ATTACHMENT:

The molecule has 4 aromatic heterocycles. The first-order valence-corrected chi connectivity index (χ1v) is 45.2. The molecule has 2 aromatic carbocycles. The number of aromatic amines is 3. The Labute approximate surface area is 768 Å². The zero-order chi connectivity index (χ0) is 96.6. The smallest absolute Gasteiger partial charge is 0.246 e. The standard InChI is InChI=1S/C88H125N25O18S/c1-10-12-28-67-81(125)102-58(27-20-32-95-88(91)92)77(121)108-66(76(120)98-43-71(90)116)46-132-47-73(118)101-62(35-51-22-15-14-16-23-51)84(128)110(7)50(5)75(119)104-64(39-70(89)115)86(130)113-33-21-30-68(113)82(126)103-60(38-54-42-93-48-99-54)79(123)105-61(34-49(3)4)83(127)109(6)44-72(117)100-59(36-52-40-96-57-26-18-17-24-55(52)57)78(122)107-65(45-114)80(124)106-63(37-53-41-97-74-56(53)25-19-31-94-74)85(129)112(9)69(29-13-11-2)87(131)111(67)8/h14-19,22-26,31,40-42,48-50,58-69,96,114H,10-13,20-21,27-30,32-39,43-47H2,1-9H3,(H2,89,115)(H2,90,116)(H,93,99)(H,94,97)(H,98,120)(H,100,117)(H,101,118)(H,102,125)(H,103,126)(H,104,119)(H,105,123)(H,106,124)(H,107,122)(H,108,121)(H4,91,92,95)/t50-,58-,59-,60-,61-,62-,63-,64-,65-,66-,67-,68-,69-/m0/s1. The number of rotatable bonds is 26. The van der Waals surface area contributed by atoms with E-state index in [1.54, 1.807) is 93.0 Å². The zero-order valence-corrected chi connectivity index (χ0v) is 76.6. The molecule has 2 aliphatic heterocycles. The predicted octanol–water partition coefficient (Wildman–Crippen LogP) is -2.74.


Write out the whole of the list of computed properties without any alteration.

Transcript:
The molecule has 4 aromatic heterocycles. The first-order valence-corrected chi connectivity index (χ1v) is 45.2. The molecule has 2 aromatic carbocycles. The number of aromatic amines is 3. The Labute approximate surface area is 768 Å². The zero-order chi connectivity index (χ0) is 96.6. The smallest absolute Gasteiger partial charge is 0.246 e. The standard InChI is InChI=1S/C88H125N25O18S/c1-10-12-28-67-81(125)102-58(27-20-32-95-88(91)92)77(121)108-66(76(120)98-43-71(90)116)46-132-47-73(118)101-62(35-51-22-15-14-16-23-51)84(128)110(7)50(5)75(119)104-64(39-70(89)115)86(130)113-33-21-30-68(113)82(126)103-60(38-54-42-93-48-99-54)79(123)105-61(34-49(3)4)83(127)109(6)44-72(117)100-59(36-52-40-96-57-26-18-17-24-55(52)57)78(122)107-65(45-114)80(124)106-63(37-53-41-97-74-56(53)25-19-31-94-74)85(129)112(9)69(29-13-11-2)87(131)111(67)8/h14-19,22-26,31,40-42,48-50,58-69,96,114H,10-13,20-21,27-30,32-39,43-47H2,1-9H3,(H2,89,115)(H2,90,116)(H,93,99)(H,94,97)(H,98,120)(H,100,117)(H,101,118)(H,102,125)(H,103,126)(H,104,119)(H,105,123)(H,106,124)(H,107,122)(H,108,121)(H4,91,92,95)/t50-,58-,59-,60-,61-,62-,63-,64-,65-,66-,67-,68-,69-/m0/s1. The number of rotatable bonds is 26. The van der Waals surface area contributed by atoms with E-state index in [1.54, 1.807) is 93.0 Å². The zero-order valence-corrected chi connectivity index (χ0v) is 76.6. The molecule has 2 aliphatic heterocycles. The predicted octanol–water partition coefficient (Wildman–Crippen LogP) is -2.74.